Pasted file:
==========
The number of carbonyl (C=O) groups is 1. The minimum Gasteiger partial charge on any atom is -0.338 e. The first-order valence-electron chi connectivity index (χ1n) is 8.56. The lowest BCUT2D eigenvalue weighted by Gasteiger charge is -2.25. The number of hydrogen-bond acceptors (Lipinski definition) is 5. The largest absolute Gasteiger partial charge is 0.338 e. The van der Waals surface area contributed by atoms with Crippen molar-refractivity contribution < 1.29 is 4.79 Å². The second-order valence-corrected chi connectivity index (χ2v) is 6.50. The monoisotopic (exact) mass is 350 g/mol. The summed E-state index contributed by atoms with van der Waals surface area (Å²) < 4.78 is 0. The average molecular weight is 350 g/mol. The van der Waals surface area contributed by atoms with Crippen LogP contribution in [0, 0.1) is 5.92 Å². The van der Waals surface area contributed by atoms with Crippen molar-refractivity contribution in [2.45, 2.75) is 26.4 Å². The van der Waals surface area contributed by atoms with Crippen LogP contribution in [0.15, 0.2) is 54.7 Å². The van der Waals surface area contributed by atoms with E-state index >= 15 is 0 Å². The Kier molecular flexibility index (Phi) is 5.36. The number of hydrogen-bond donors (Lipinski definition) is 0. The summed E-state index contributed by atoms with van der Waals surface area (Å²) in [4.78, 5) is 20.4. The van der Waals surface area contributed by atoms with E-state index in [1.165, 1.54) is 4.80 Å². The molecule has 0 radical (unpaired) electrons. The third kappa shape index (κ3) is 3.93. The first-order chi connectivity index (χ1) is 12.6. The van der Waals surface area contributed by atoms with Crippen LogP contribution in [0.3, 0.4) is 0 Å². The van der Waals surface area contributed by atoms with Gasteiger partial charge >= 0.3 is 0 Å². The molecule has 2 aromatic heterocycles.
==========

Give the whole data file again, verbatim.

The number of carbonyl (C=O) groups is 1. The minimum Gasteiger partial charge on any atom is -0.338 e. The first-order valence-electron chi connectivity index (χ1n) is 8.56. The lowest BCUT2D eigenvalue weighted by Gasteiger charge is -2.25. The number of hydrogen-bond acceptors (Lipinski definition) is 5. The largest absolute Gasteiger partial charge is 0.338 e. The van der Waals surface area contributed by atoms with Crippen molar-refractivity contribution < 1.29 is 4.79 Å². The second-order valence-corrected chi connectivity index (χ2v) is 6.50. The monoisotopic (exact) mass is 350 g/mol. The summed E-state index contributed by atoms with van der Waals surface area (Å²) < 4.78 is 0. The average molecular weight is 350 g/mol. The van der Waals surface area contributed by atoms with Crippen LogP contribution in [0, 0.1) is 5.92 Å². The van der Waals surface area contributed by atoms with Crippen molar-refractivity contribution in [2.45, 2.75) is 26.4 Å². The van der Waals surface area contributed by atoms with Crippen LogP contribution in [0.15, 0.2) is 54.7 Å². The van der Waals surface area contributed by atoms with E-state index >= 15 is 0 Å². The Kier molecular flexibility index (Phi) is 5.36. The number of hydrogen-bond donors (Lipinski definition) is 0. The summed E-state index contributed by atoms with van der Waals surface area (Å²) in [4.78, 5) is 20.4. The van der Waals surface area contributed by atoms with E-state index in [1.165, 1.54) is 4.80 Å². The molecule has 0 radical (unpaired) electrons. The third kappa shape index (κ3) is 3.93. The first-order chi connectivity index (χ1) is 12.6. The van der Waals surface area contributed by atoms with Crippen LogP contribution in [0.3, 0.4) is 0 Å². The van der Waals surface area contributed by atoms with Gasteiger partial charge >= 0.3 is 0 Å². The molecule has 2 aromatic heterocycles.